Dairy farms constrain cows in what they call a rape rack to artificially inseminate them. For ten months after cows give birth, machines take the milk that was meant for their calves, and then they are inseminated again. This cycle continues until the cows are too sick or spent to produce optimal quantities of milk and are sent to the slaughterhouse. Cows' natural lifespan is around 20 years, but on factory farms they see only four or five years before they are killed.
Those four or five years are miserable. Normally cows form lasting friendships, nurture their young, and even play. On factory farms they are often trapped in pens too crowded for any kind of natural behavior, or kept on concrete floors that hurt their legs, in confined indoor spaces. These cows are fed hormones and deliberately bred to produce as much milk as possible, so even though farm workers pump antibiotics into them they still tend to develop mastitis, a painful infection of their udders.
Like cows raised for beef, dairy cows end their lives at the slaughterhouse. After a hideous journey to the slaughterhouse that hobbles, sickens, and kills many cows, a shot to the head from a captive-bolt gun is supposed to render them unconscious -- but it often doesn't work. Many conscious cows are hung upside down by a shackle around one ankle, cut open, bled, and dismembered while fully conscious.
Why don't you just buy free range meat and cage free eggs?
Because the label "free range" means very little, and there is little to no government oversight to confirm that factory farms are actually in compliance with the minimal standards that are in place.
Pigs: To earn the free range label, farmers don't have to treat pigs well. Free range pigs suffer castration with no anesthesia, and they are confined indoors until they are nine months old. Many free range farms amputate pigs' tails, again without anesthesia.
Access to a forest and acorns doesn't come without an extra price for pigs. One is spaying – an invasive surgery akin to a hysterectomy but without the anesthesia. Another is nose-ringing, which farmers inflict on nearly all free range pigs. Farm workers bore into pigs' noses with iron tongs to implant a ring that prevents pigs from rooting around and foraging on the ground, lest they disturb the forest floor. Obviously ringing hurts, but its deleterious effects last far longer than those of the other mutilations they endure.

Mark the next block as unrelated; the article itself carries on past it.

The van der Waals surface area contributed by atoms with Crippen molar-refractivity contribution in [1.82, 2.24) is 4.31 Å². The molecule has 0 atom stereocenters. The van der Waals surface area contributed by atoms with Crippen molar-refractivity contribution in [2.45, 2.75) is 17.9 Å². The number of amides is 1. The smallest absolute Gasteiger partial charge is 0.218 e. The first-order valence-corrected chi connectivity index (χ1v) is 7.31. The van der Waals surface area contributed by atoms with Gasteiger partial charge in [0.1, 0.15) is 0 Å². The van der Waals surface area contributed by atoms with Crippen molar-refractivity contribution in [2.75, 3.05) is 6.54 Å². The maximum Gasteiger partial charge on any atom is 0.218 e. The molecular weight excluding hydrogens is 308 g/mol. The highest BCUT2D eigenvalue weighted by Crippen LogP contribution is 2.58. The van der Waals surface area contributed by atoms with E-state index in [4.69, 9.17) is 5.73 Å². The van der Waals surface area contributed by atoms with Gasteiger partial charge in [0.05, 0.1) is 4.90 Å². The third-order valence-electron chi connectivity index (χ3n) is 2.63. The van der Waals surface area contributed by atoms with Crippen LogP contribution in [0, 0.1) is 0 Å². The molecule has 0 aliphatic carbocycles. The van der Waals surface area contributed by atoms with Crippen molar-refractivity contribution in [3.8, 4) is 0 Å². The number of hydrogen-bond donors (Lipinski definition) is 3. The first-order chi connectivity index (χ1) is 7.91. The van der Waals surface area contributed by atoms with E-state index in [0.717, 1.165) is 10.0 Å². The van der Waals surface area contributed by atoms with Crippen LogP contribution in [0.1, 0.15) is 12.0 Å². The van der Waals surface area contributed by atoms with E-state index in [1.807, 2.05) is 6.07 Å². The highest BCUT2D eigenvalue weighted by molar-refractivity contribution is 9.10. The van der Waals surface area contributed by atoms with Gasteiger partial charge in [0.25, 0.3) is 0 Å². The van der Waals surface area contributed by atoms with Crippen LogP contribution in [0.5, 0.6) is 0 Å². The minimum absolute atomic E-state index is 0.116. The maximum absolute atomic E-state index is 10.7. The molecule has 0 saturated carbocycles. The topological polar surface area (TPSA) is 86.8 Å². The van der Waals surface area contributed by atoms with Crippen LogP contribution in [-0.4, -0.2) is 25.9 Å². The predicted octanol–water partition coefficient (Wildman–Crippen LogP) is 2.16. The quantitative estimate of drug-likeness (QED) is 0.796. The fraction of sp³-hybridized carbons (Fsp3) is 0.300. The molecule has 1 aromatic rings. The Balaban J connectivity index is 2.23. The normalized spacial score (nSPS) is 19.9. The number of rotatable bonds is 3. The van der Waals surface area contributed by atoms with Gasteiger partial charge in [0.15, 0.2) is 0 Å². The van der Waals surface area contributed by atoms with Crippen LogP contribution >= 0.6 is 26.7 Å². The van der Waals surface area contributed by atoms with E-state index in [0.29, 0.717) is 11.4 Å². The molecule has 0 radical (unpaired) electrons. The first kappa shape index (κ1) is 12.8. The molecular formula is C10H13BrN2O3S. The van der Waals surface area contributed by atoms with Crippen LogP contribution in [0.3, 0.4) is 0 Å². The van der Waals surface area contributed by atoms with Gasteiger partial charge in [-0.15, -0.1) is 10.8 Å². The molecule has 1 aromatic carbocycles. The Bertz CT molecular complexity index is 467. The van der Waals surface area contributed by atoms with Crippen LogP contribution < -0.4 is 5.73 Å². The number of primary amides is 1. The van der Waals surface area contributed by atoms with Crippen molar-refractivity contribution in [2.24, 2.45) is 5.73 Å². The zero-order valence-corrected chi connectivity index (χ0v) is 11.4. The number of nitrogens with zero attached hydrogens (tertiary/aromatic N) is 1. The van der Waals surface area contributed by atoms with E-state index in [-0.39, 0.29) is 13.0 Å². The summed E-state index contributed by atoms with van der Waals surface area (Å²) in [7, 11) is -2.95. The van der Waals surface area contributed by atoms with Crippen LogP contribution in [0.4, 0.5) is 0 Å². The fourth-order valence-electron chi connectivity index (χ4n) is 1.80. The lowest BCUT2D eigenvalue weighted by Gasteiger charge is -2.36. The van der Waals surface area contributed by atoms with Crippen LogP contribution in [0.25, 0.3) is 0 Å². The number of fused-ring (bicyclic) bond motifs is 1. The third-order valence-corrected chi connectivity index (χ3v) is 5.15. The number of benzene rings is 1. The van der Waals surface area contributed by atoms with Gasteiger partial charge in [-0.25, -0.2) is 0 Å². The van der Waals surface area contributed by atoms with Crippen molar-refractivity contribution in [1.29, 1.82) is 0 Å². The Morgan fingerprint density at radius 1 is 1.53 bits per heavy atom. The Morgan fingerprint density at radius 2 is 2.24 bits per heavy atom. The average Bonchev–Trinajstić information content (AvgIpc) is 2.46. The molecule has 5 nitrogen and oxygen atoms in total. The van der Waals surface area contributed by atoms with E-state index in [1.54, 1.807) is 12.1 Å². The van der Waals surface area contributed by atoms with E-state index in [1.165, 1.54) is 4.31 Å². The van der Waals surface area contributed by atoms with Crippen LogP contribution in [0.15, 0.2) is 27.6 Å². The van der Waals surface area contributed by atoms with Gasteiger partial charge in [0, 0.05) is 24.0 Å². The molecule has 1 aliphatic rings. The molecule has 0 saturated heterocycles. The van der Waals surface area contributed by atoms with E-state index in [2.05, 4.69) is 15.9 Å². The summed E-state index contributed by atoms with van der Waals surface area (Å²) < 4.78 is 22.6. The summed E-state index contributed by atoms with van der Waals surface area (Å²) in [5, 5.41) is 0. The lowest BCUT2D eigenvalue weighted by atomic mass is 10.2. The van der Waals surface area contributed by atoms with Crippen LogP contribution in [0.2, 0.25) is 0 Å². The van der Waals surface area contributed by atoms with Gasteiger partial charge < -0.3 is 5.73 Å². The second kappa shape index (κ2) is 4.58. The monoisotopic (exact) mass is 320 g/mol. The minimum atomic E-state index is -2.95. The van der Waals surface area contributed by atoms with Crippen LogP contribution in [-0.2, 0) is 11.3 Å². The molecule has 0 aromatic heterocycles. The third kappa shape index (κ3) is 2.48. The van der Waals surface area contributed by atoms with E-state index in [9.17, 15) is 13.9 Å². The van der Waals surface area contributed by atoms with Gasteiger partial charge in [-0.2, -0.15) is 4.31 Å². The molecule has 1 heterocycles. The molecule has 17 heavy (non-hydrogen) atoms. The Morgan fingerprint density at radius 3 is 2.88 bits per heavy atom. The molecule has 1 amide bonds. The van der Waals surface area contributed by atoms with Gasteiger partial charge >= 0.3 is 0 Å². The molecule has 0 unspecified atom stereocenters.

Pigs have a basic and powerful instinct to root around and forage. The purpose of nose rings is to prevent them satisfying that urge. Their inability to satisfy a fundamental instinct can cause lifelong depression in pigs. Imagine if people were prohibited from fulfilling their urge for sex: it would not promote mental health, to say the least.
When the inevitable day comes, free range pigs suffer the same horrific slaughter as their conventionally caged cousins. After cramped transport to the slaughterhouse without food and water, which kills many pigs even before they hit the killing floor, they meet their maker in gruesome ways. Some are dismembered while fully conscious.
Poultry Raised for Meat: "Free range" means little to nothing for birds. Having one door open for five minutes a day qualifies birds raised for meat as "free range," even if that door opens onto a pile of manure, only a few birds are close enough to the door to use it, and the whole flock is too crowded to move the rest of the time. Free range chickens, turkeys, and other birds have their beaks cut off and are slaughtered in the same miserable conditions as other birds raised for meat.
Poultry Raised for Eggs: Rather than being crowded into battery cages, cage free chickens are crowded onto the floor or raised wire shelves in a shed. They do not go outside, ever. The "cage free" imprimatur does not give them any more space than their caged sisters, nor does it protect them from debeaking, ammonia, pecking from their neighbors, or inhumane slaughter.
Where do you get your protein?
The average American diet contains twice as much protein as the human body needs, so if a vegan diet contains less protein than an omnivorous diet, it means vegans are less vulnerable to diseases caused by excess protein such as osteoporosis, heart disease, and cancer.
Nearly all vegetables, beans, grains, nuts, and seeds contain some, and often a lot of, protein. That includes well-known protein sources like soy and all kinds of nuts and beans, and less well-known sources of protein like bagels, potatoes, peas, and spaghetti.
* * *
Consuming the meat or by-products of any animal abets torture. Veganism is a boycott of agribusiness with the goal of ending corporate cruelty to helpless animals, and it comes with added benefits like a healthier diet and less expensive clothing.
Good resources on moving towards a vegetarian or vegan diet include the Physicians Committee for Responsible Medicine 21 Day Vegan Kickstart and the People for the Ethical Treatment of Animals Vegetarian/Vegan Starter Kit.